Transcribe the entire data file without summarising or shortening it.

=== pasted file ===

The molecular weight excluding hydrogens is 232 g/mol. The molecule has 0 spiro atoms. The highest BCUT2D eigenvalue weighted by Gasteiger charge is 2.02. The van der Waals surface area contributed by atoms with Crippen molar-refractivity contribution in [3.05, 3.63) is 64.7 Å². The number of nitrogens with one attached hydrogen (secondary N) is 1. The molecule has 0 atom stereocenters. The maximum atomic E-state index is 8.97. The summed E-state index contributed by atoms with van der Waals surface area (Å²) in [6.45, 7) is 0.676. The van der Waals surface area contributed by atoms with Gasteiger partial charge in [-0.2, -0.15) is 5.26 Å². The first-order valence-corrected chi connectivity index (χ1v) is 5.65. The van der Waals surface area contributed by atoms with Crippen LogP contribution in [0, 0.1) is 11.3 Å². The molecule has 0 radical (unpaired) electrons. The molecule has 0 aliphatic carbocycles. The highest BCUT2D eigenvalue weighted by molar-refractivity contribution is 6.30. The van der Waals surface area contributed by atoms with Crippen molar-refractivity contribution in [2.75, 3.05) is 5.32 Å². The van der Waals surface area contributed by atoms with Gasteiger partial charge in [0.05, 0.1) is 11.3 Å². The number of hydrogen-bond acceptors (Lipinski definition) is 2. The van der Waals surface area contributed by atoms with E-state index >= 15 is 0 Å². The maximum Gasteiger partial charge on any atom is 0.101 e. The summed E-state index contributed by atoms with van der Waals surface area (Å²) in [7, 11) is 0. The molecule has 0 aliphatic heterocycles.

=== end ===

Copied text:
The molecular weight excluding hydrogens is 232 g/mol. The molecule has 0 spiro atoms. The highest BCUT2D eigenvalue weighted by Gasteiger charge is 2.02. The van der Waals surface area contributed by atoms with Crippen molar-refractivity contribution in [3.05, 3.63) is 64.7 Å². The number of nitrogens with one attached hydrogen (secondary N) is 1. The molecule has 0 atom stereocenters. The maximum atomic E-state index is 8.97. The summed E-state index contributed by atoms with van der Waals surface area (Å²) in [6.45, 7) is 0.676. The van der Waals surface area contributed by atoms with Gasteiger partial charge in [-0.2, -0.15) is 5.26 Å². The first-order valence-corrected chi connectivity index (χ1v) is 5.65. The van der Waals surface area contributed by atoms with Crippen LogP contribution in [0, 0.1) is 11.3 Å². The molecule has 0 radical (unpaired) electrons. The molecule has 0 aliphatic carbocycles. The highest BCUT2D eigenvalue weighted by molar-refractivity contribution is 6.30. The van der Waals surface area contributed by atoms with Crippen molar-refractivity contribution in [2.75, 3.05) is 5.32 Å². The van der Waals surface area contributed by atoms with Gasteiger partial charge in [0.05, 0.1) is 11.3 Å². The number of hydrogen-bond acceptors (Lipinski definition) is 2. The van der Waals surface area contributed by atoms with E-state index >= 15 is 0 Å². The maximum Gasteiger partial charge on any atom is 0.101 e. The summed E-state index contributed by atoms with van der Waals surface area (Å²) in [7, 11) is 0. The molecule has 0 aliphatic heterocycles.